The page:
I’ve talked with children’s workers all over the South. Regardless of the size of their church, we all have the same passion for reaching kids with the gospel. But to do so effectively, we must be prepared for the children we will interact with. We must create times, spaces, and lessons that facilitate the proclamation of Christ crucified. After 15 plus years in kids’ ministry, I have can point to three things that keep kids’ ministries thriving:
1. Get Organized: Whether we are teaching 3 kids or 300 hundred, we must be organized. We should plan activities and lesson in advance. Each teacher needs to know what their roll is and how to fulfill it. The teacher lecturing needs to have his lesson prepared, including analogies, stories, and activities to engage the kids. The teacher leading the craft needs to have all the supplies in the room before the kids arrive. And remember, our classes begin when the first child arrives and end when the last child leaves. When we host lock-in at FBCE, we have the kids watch a movie both as they arrive and about 10 minutes before they leave. This way kids who arrive 30 minutes early and those who leave 45 minutes late have something to do.
2. Get Your Building Ready: One of the biggest turn off for new parents is dirty, old
facilities. If the paint is peeling off the ceiling, if there is a hole in the wall, or if the playground backs up to a freeway, parents aren’t going to trust you with their kids. I don’t care if your kids’ director is Charles Spurgeon. New families will not stay. You wouldn’t house a corvette in an old barn. Don’t put your kids, the future of your church, in a dark, dirty basement fit for child-molesters. I’m not saying you have to spend a million dollars on constructing an indoor playground to reach kids. But, you may need to spend some money here or there to clean things up, to make things healthy. To reach young families, we need facilities that look clean and that smell like Lysol.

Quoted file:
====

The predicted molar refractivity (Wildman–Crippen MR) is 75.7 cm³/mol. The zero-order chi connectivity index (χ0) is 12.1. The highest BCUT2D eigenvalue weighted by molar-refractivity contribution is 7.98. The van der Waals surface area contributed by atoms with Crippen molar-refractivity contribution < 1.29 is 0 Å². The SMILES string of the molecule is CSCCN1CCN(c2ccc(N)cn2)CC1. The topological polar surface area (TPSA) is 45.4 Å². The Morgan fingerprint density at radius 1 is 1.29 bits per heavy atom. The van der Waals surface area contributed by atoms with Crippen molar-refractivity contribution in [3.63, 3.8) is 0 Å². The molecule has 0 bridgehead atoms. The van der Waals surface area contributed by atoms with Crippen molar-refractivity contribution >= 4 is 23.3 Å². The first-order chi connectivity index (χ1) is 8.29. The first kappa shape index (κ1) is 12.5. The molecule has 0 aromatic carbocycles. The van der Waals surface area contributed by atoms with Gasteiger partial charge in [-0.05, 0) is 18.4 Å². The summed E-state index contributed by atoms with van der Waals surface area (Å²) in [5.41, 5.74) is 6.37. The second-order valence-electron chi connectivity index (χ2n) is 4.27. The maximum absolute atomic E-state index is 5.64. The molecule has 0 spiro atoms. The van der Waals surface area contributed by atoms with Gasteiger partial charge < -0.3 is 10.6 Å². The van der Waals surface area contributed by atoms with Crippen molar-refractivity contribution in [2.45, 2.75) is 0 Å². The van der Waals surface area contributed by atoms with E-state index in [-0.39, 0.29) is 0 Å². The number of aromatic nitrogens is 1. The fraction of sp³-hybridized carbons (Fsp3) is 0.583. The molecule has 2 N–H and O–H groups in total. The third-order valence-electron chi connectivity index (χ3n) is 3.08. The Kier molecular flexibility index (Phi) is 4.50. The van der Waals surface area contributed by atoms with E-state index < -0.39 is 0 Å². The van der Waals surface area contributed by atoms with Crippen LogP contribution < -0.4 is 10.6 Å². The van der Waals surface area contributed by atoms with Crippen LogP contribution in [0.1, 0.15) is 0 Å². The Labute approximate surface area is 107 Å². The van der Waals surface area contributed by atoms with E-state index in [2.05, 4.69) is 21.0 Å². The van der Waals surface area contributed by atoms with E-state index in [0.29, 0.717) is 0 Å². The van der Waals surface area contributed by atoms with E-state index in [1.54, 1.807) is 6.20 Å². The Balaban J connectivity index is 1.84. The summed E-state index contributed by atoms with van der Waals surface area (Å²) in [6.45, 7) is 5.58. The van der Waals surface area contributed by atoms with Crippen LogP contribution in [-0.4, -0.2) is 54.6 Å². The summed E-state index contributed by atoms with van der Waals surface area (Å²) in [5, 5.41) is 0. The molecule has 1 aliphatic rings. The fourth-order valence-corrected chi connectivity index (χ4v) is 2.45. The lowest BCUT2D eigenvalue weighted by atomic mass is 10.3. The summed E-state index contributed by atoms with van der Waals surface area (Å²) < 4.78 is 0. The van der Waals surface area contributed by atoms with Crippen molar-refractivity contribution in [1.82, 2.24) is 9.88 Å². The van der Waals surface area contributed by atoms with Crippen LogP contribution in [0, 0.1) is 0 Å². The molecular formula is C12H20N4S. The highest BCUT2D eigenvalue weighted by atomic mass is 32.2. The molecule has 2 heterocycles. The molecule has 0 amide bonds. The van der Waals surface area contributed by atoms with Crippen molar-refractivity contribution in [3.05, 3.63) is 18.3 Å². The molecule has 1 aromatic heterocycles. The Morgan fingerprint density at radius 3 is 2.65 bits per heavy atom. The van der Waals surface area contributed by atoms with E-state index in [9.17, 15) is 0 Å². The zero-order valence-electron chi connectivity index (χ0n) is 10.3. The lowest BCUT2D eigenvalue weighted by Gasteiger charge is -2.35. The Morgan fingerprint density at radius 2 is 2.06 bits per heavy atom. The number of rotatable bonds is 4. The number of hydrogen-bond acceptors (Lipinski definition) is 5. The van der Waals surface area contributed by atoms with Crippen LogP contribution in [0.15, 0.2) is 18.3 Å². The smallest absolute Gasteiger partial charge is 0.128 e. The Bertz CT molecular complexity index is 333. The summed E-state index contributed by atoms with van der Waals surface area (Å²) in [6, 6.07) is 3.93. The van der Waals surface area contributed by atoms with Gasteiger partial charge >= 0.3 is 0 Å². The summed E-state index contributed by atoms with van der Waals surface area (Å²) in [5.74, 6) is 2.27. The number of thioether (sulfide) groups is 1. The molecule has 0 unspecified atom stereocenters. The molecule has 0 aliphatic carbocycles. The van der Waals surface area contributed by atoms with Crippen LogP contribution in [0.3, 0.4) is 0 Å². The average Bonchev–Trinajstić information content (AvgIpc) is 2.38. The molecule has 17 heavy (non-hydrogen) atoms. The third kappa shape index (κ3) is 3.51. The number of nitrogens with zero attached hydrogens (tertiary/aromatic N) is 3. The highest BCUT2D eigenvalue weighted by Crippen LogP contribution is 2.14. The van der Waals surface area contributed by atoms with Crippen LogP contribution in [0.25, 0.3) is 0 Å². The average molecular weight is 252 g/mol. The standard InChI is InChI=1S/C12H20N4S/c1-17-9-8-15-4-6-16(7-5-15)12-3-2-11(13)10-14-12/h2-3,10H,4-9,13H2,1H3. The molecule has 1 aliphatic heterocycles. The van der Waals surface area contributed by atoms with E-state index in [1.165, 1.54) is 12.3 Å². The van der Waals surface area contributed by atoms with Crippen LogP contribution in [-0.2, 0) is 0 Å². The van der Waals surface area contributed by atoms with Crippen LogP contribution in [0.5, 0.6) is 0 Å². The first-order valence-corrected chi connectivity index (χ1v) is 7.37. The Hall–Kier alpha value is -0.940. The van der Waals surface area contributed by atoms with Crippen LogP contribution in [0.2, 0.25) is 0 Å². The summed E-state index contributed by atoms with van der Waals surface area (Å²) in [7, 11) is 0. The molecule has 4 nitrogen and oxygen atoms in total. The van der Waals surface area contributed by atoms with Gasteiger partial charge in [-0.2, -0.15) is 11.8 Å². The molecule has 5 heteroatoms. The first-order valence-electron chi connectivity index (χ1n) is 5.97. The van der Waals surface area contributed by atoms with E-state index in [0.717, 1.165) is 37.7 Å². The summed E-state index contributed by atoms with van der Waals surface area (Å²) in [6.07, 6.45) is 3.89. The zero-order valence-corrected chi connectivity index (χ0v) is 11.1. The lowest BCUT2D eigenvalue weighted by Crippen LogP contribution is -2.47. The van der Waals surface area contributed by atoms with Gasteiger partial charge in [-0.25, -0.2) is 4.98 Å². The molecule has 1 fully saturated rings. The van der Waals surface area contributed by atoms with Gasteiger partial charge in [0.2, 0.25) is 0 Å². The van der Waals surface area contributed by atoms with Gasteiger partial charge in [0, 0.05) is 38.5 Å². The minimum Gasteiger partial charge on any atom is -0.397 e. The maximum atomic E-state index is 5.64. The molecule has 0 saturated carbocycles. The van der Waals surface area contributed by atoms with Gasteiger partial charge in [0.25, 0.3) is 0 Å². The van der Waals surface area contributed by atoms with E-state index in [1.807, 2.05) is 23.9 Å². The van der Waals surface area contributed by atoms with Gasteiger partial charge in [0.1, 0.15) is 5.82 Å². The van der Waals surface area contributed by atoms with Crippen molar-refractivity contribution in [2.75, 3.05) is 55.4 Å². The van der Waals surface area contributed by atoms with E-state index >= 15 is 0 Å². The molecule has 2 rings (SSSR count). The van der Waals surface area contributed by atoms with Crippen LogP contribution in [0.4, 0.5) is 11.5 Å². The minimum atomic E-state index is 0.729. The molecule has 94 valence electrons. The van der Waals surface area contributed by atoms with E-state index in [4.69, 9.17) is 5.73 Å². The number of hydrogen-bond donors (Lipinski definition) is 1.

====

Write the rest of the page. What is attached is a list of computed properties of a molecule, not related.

3. Prioritizes Safety: Run background checks on all your workers; maintain worker to kid ratios; and, regularly sanitize your toys. But most of all keep your program orderly. If parent’s fear that their kid’s glasses will get broken when they attend your church, they won’t come. (I can speak from experience on this one.) I like to joke that as long as drop-off and pick-up look orderly, it doesn’t matter what you do the rest of the time. And while touch overstated, the sentiment is true. If parents sense that things are chaotic they will not leave their kids. Fight to keep things orderly and safe. Workers will buck you on safety issues and kids will not always like having to follow the rules. But the success of your kids’ ministry depends on you keeping everyone safe. Don’t give up!
Admittedly organization, good facilities, and safety doesn’t produce salvation. But they do open the door for gospel proclamation. If we don’t do these things, we limit our opportunities to minister to parents and to reach kids. And here is the sad thing. Parents and kids who find your church scary, don’t necessarily move on to the next church. They may simply just dropout because their relationships, their connections are to you and your church. Maximize your opportunities to reach the world for Christ. Get prepared to minister to the next generation!
What steps have you taken to reach faithfully reach the kids in your community?